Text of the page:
I work at Google Research on the Silver Oak project that is investigating new ways of designing high assurance hardware and software based on a methodology that starts from specifications and implementations in the Coq theorem prover cast in its dependently typed language Gallina. We follow an approach inspired by the vision set out by Adam Chlipala at MIT in his book Certified Programming with Dependent Types.
Satnam Singh works at Google Research on the Oak project that is developing technology to promote secure and private computing. Satnam Singh has worked on projects dealing with custom hardware acceleration and compiler technology at Facebook, Microsoft and Xilinx and has held academic positions at the University of Glasgow and the University of Birmingham.
Satnam Singh works at Google Research on the Oak project that is developing technology to promote secure and private computing. Satnam has previously worked on topics including functional programming, hardware design, domain-specific languages including Lava, compilers, custom hardware acceleration with ASICs and FPGAs, accelerating machine learning algorithms, concurrency and parallelism, formal verification, configuration management, distributed systems, container orchestration, cloud computing and low level Android performance improvement. Satnam was an early team member of the Kubernetes project. Satnam has also held academic positions at The University of Glasgow and The University of Birmingham as well as visiting and adjuct positions elsewhere (Imperial College London and the University of Washington). Satnam’s professional duties include having been an elected member of the ACM SIGPLAN executive committee (until 2018), IFIP WG2.8 on functional programming and IFIP WG2.11 on program generation.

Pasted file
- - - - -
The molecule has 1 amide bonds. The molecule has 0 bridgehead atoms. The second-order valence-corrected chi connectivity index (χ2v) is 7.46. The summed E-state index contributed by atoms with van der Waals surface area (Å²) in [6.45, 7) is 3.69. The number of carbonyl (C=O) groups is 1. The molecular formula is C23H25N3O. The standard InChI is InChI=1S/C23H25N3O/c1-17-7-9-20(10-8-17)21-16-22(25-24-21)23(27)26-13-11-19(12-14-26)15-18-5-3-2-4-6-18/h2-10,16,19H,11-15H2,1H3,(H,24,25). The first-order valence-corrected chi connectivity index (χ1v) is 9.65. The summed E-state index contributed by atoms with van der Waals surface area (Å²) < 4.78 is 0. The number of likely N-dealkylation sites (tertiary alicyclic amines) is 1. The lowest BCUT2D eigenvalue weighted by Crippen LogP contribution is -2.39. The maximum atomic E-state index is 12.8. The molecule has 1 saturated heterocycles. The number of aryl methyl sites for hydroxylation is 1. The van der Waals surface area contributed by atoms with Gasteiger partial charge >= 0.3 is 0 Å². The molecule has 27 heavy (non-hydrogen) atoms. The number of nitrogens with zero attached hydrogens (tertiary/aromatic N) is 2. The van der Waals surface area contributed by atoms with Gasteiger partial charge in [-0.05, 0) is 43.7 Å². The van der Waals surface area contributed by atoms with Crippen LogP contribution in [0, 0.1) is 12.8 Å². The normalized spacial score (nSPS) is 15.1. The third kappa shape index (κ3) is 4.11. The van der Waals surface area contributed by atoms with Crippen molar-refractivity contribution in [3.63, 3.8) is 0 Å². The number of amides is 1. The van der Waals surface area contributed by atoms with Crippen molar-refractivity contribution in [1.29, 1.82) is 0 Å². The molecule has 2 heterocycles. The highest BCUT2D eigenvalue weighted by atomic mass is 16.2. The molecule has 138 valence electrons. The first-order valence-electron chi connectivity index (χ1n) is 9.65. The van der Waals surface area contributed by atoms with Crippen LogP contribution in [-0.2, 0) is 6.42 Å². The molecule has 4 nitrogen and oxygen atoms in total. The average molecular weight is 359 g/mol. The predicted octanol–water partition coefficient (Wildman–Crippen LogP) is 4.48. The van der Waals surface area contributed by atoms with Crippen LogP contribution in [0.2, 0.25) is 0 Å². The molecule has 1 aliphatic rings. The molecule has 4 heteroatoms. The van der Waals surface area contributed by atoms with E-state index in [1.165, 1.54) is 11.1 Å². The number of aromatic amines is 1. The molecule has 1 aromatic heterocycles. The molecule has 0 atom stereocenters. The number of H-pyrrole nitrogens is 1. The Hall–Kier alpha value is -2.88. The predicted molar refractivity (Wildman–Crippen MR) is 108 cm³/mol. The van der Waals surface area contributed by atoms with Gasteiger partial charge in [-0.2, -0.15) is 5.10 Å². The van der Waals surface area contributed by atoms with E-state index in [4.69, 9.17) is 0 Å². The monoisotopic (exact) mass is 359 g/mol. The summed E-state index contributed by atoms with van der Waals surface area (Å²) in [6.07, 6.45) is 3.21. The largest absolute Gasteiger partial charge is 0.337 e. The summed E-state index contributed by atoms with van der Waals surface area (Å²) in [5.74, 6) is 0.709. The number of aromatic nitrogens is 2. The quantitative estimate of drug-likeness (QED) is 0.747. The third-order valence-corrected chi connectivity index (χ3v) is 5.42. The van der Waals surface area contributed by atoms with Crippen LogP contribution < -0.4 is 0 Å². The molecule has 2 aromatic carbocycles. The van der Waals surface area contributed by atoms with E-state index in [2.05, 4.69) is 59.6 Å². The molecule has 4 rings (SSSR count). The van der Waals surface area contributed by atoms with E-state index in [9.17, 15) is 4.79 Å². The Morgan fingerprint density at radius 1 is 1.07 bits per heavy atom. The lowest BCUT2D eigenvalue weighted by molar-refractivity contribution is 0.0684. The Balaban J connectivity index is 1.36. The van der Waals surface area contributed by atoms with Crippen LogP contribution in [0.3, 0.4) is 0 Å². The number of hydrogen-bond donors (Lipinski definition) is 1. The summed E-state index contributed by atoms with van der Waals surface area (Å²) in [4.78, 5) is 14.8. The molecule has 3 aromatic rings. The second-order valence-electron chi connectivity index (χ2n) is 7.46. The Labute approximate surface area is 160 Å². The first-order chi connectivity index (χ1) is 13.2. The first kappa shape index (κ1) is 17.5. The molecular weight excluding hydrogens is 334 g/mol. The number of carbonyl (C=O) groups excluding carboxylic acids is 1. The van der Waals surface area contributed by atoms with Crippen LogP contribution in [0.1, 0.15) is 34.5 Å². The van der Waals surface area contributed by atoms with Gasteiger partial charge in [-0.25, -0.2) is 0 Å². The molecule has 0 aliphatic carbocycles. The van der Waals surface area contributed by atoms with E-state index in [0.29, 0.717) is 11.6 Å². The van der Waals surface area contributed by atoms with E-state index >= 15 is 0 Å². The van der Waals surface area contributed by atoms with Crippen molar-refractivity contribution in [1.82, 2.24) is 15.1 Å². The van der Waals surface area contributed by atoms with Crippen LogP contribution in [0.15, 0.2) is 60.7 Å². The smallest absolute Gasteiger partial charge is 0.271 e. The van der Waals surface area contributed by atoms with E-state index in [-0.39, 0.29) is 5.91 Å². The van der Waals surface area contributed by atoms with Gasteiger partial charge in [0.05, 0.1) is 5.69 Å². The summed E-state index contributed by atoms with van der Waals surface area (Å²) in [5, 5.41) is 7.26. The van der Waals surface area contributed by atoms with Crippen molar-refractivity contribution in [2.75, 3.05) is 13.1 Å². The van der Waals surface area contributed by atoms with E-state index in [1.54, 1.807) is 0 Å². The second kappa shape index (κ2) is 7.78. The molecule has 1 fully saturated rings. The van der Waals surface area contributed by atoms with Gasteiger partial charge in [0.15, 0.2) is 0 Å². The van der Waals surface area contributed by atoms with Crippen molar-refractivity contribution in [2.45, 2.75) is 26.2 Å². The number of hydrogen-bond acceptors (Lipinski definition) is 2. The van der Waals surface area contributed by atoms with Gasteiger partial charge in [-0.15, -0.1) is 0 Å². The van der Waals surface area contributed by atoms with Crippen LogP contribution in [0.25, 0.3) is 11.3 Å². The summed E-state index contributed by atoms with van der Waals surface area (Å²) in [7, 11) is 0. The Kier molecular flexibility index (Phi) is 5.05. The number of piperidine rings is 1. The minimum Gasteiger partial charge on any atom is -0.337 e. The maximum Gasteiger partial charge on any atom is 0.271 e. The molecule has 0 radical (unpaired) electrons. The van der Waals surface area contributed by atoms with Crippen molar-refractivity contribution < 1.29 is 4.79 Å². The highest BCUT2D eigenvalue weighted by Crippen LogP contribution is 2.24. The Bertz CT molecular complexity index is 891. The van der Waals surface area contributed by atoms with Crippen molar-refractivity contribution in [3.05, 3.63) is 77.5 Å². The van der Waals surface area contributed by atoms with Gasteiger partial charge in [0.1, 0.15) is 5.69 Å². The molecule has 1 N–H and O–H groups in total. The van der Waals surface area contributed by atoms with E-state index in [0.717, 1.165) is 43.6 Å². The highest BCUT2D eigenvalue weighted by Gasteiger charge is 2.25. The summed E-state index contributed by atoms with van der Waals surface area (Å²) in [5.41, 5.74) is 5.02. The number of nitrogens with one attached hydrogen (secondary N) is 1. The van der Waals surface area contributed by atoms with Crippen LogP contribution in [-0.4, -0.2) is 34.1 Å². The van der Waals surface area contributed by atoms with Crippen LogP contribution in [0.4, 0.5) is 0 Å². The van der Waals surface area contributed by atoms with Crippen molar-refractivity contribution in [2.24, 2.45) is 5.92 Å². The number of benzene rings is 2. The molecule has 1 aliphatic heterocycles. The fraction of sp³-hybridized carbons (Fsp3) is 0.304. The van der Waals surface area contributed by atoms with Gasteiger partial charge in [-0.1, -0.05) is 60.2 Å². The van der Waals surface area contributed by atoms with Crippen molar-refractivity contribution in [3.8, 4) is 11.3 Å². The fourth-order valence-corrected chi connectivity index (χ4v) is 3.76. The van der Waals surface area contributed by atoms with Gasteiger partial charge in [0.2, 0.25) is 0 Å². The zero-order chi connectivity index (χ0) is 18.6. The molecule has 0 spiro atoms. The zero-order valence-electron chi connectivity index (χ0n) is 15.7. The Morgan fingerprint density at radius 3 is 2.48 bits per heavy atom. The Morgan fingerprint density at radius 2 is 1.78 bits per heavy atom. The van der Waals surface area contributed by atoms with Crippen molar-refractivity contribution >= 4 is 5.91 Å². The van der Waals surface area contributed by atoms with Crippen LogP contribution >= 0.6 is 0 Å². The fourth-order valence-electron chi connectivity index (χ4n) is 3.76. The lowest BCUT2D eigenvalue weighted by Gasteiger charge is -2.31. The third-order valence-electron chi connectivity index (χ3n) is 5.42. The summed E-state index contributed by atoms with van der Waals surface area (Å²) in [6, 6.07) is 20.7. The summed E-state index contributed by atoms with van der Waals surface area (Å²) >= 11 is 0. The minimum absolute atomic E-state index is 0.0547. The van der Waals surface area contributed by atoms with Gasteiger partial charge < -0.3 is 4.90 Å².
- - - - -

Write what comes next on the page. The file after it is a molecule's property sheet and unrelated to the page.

Hardware Design and Verification with Cava
Satnam Singh, Google Research. firstname.lastname@example.org
This talk describes the specification, implementation and formal verification inside the Coq theorem prover of the AES crypto accelerator component of the OpenTitan silicon roof of trust. The approach we take is inspired by Adam Chlipala in his book Certified Programming with Dependent Types. We have developed a Lava-like domain specific hardware description language called Cava in Coq’s Gallina language which is designed to help describe low level data-path style circuits with a view to having tight control over resource utilization and performance. This allows us to specify, implement and formally verify high assurance systems in one model where specifications are plain Gallina functions that specify the desired behaviour of hardware components. Our system can extract circuit descriptions from our Coq DSL to SystemVerilog for implementation on FPGA circuits.
We are also planning on building on this work to also tackle the co-design of software and hardware where we extract both C code (or RISC-V machine code) and SystemVerilog and a register or bus-interface so we can reason about the end-to-end behaviour of a system comprising hardware and software.